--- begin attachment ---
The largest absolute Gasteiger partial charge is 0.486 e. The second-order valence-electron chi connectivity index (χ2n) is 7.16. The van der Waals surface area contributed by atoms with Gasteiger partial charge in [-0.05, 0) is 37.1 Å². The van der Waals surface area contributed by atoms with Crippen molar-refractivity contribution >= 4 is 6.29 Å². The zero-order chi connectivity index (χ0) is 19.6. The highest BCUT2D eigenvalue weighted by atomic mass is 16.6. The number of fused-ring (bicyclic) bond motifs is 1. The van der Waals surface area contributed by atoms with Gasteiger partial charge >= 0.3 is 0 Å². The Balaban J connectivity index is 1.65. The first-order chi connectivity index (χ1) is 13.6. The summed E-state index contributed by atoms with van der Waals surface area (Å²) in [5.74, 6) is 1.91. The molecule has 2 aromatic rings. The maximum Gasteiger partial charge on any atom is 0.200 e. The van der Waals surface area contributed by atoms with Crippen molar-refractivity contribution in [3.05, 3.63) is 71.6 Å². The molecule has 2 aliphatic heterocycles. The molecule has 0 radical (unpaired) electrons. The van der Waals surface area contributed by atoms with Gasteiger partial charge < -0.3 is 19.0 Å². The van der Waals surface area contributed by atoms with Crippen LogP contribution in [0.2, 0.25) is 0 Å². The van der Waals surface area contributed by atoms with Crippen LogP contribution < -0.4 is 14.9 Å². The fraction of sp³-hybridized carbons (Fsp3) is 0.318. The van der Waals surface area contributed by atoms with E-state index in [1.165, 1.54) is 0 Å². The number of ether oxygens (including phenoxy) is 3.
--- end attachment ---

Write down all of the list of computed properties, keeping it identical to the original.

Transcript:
The largest absolute Gasteiger partial charge is 0.486 e. The second-order valence-electron chi connectivity index (χ2n) is 7.16. The van der Waals surface area contributed by atoms with Gasteiger partial charge in [-0.05, 0) is 37.1 Å². The van der Waals surface area contributed by atoms with Crippen molar-refractivity contribution >= 4 is 6.29 Å². The zero-order chi connectivity index (χ0) is 19.6. The highest BCUT2D eigenvalue weighted by atomic mass is 16.6. The number of fused-ring (bicyclic) bond motifs is 1. The van der Waals surface area contributed by atoms with Gasteiger partial charge >= 0.3 is 0 Å². The Balaban J connectivity index is 1.65. The first-order chi connectivity index (χ1) is 13.6. The summed E-state index contributed by atoms with van der Waals surface area (Å²) in [5.74, 6) is 1.91. The molecule has 2 aromatic rings. The maximum Gasteiger partial charge on any atom is 0.200 e. The van der Waals surface area contributed by atoms with Crippen molar-refractivity contribution in [3.05, 3.63) is 71.6 Å². The molecule has 2 aliphatic heterocycles. The molecule has 0 radical (unpaired) electrons. The van der Waals surface area contributed by atoms with Gasteiger partial charge < -0.3 is 19.0 Å². The van der Waals surface area contributed by atoms with Crippen LogP contribution in [0.2, 0.25) is 0 Å². The van der Waals surface area contributed by atoms with Crippen LogP contribution < -0.4 is 14.9 Å². The fraction of sp³-hybridized carbons (Fsp3) is 0.318. The van der Waals surface area contributed by atoms with E-state index in [1.165, 1.54) is 0 Å². The number of ether oxygens (including phenoxy) is 3.